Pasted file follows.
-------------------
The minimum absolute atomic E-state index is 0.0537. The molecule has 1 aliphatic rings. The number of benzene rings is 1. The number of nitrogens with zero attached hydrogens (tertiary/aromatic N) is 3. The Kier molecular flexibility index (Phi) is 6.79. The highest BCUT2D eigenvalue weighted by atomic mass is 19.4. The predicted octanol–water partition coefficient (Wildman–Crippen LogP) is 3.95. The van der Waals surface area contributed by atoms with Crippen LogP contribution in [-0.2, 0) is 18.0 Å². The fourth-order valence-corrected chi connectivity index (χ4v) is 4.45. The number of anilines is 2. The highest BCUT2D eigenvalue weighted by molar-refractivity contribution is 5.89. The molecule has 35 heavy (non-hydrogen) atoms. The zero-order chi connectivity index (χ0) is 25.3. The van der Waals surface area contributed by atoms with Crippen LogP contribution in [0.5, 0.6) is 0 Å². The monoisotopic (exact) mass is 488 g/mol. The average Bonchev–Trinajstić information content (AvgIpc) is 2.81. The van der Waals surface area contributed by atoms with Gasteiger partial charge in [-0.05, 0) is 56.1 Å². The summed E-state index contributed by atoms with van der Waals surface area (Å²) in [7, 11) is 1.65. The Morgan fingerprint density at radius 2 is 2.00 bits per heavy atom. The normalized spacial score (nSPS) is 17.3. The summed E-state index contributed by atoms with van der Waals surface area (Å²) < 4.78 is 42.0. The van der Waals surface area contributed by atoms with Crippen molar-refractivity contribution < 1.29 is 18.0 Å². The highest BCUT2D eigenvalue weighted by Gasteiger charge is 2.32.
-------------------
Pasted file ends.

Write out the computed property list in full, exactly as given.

The minimum absolute atomic E-state index is 0.0537. The molecule has 1 aliphatic rings. The number of benzene rings is 1. The number of nitrogens with zero attached hydrogens (tertiary/aromatic N) is 3. The Kier molecular flexibility index (Phi) is 6.79. The highest BCUT2D eigenvalue weighted by atomic mass is 19.4. The predicted octanol–water partition coefficient (Wildman–Crippen LogP) is 3.95. The van der Waals surface area contributed by atoms with Crippen LogP contribution in [-0.2, 0) is 18.0 Å². The fourth-order valence-corrected chi connectivity index (χ4v) is 4.45. The number of anilines is 2. The highest BCUT2D eigenvalue weighted by molar-refractivity contribution is 5.89. The molecule has 35 heavy (non-hydrogen) atoms. The zero-order chi connectivity index (χ0) is 25.3. The van der Waals surface area contributed by atoms with Crippen LogP contribution in [0.5, 0.6) is 0 Å². The monoisotopic (exact) mass is 488 g/mol. The average Bonchev–Trinajstić information content (AvgIpc) is 2.81. The van der Waals surface area contributed by atoms with Gasteiger partial charge in [-0.05, 0) is 56.1 Å². The summed E-state index contributed by atoms with van der Waals surface area (Å²) in [7, 11) is 1.65. The Morgan fingerprint density at radius 2 is 2.00 bits per heavy atom. The normalized spacial score (nSPS) is 17.3. The summed E-state index contributed by atoms with van der Waals surface area (Å²) < 4.78 is 42.0. The van der Waals surface area contributed by atoms with Crippen molar-refractivity contribution < 1.29 is 18.0 Å². The highest BCUT2D eigenvalue weighted by Gasteiger charge is 2.32.